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Sat12142019

Last updateTue, 18 Sep 2018 1pm

The hunt for Holocaust architect Adolph Eichmann is chronicled rather blandly in Operation Finale, director Chris Weitz’s lost movie starring Oscar Isaac, Ben Kingsley and Mélanie Laurent.

When Eichmann (Kingsley) is discovered in Buenos Aires living a modest life and working at an automobile plant, secret agents led by Peter Malkin (Isaac) and Hanna Elian (Laurent) set up shop where he resides. They hatch a plot to grab Eichmann and return him to Israel to stand trial for his war crimes.

Up until the moment where they grab Eichmann, the movie is pretty good—but when the movie becomes about Malkin and Eichmann chatting in a dark bedroom, it loses its sting. A better movie would’ve had Eichmann standing trial for his crimes, thus educating those of us who haven’t seen his trial.

Too much of this film is spent showing Eichmann trying to persuade Malkin that he was just a normal guy taking orders. Hey, maybe that happened, but cover it in five minutes, and stay focused on what a monster this guy was. We already know he’s despicable, and I’m pretty sure the folks who risked their lives to grab him weren’t conflicted about whether he was really a nice guy forced to do a bad job. Yes, the movie shows a little bit of his trial, but this is one time where I found myself wishing that more of a movie took place in a courtroom.

Operation Finale is showing at theaters across the valley.

Published in Reviews

Director Kenneth Branagh knows what Disney junkies, young and old, crave in their fairytale movies—and he unabashedly delivers the goods with Cinderella, the latest live-action (non-animated) retelling of a Disney animated classic.

Pixie dust, ornate castles, fireworks, princesses, evil stepmoms and quirky CGI mice abound in this lush and striking new take on the girl with the glass slippers. Of course, any Cinderella movie would be a slog without a good actress playing the title character. Luckily, Branagh has scored a great one with Lily James (TV’s Downton Abbey); she’s one of the most charming actresses to ever occupy a Disney iconic role.

Screenwriter Chris Weitz gives Cinderella a sweet and sad backstory, showing us a young girl (Eloise Webb) living a happy and secure life with her doting parents (Ben Chaplin and Hayley Atwell). As the fairytale dictates, Cinderella loses her mom, paving the way for the queen of all stepmothers—played here by a spot-on, devilish Cate Blanchett.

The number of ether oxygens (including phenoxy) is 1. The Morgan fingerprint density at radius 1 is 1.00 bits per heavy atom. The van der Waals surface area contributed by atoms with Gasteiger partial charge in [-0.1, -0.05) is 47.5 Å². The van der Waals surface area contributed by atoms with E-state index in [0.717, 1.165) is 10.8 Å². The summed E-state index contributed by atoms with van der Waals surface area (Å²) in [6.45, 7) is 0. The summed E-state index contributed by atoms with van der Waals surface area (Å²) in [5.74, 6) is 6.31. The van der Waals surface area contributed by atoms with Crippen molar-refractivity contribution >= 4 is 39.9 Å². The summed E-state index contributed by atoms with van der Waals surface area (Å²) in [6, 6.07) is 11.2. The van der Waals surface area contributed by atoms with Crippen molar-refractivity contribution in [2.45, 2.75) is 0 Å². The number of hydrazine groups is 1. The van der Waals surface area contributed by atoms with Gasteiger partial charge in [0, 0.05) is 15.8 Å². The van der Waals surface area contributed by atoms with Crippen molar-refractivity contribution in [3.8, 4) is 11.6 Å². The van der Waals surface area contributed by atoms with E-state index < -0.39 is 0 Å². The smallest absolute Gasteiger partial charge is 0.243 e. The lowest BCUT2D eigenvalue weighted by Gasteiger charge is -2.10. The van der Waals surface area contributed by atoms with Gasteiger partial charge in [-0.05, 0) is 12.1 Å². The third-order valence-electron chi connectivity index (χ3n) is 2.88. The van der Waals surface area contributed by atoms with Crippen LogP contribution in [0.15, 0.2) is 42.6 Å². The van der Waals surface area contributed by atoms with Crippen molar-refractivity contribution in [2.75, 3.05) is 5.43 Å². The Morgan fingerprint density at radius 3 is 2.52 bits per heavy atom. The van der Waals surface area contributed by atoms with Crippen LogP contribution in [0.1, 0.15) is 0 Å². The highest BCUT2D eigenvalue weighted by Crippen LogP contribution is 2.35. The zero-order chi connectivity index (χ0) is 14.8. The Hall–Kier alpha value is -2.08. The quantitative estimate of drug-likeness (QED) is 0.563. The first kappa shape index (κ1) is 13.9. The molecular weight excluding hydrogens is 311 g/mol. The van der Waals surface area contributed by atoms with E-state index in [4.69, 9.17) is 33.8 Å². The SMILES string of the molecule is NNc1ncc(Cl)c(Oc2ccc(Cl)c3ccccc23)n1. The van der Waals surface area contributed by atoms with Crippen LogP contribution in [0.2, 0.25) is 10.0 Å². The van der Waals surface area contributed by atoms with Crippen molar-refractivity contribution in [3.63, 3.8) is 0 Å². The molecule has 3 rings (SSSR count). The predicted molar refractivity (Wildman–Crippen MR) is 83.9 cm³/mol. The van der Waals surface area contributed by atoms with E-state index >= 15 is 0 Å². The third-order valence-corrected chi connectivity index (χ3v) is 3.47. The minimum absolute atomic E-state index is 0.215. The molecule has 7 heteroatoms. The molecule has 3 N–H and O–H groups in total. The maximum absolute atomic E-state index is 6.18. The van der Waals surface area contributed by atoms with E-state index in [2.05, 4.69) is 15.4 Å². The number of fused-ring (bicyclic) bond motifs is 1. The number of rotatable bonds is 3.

Branagh takes a traditionalist approach to the material—but that doesn’t mean his take isn’t original. He brings a lot of class to the Disney universe, and he also respects how beloved the Cinderella storyline has become.

There’s nothing in his and Weitz’s telling that betrays the original material. Cinderella doesn’t bust out an electric guitar or ride a motorcycle while chewing tobacco: This is a relatively straightforward treatment. As with his Shakespearean adaptations, Branagh has a way of making traditionalist approaches original and fresh.

Blanchett and James are so good in their roles, in part because they aren’t trying to break the mold. They embrace their parts as if they know what we have come to expect, and the result is a sort of adorable nostalgia, in the case of Cinderella. She’s a genuinely nice person for whom you can root, as portrayed by James.

As for Blanchett, she’s completely cruel—a conniving, reptilian, selfish person. However, this stepmother also has her charms. She’s a two-sided beast able to convince Cinderella’s affable dad that her moving in is a good idea.

Adding to the charm is Helena Bonham Carter as the Fairy Godmother. As to be expected, Carter plays the character as joyfully weird and quirky. The “transformation” scene in which the Fairy Godmother gets Cinderella ready for the ball is the best scene in the film. When the pink gown transforms into that glorious blue dress adorning the spinning James, it’s pure movie magic.

It’s all very Disney, with Branagh relishing the chance to show Cinderella immersed in pixie dust, and geese transforming into stagecoach drivers. It’s fun to see Branagh embracing the Disney canon and making it his own.

The film isn’t a musical, although it does contain a wondrous score by Patrick Doyle, and Cinderella does sing one tune deep in the movie. It’s a marked improvement over the animated Disney original, which was never one of my favorites.

Live-action renditions of Disney animated classics seem to be a new trend, and Cinderella is much, much better than the muddled Maleficent. Tim Burton is supposedly in talks to do a live action Dumbo (Huh?), while Jon Favreau is doing the same with The Jungle Book.

Most promisingly, Emma Watson is pegged to play Belle in live-action retelling of Beauty and the Beast, so I have high hopes for that one. Branagh has proven here that remaking Disney cartoons as live action films isn’t such a bad idea after all.

A side note: Frozen lovers will have the pleasure of a cute, brand-new Frozen short before the main feature kicks in.

Cinderella is playing at theaters across the valley.

Published in Reviews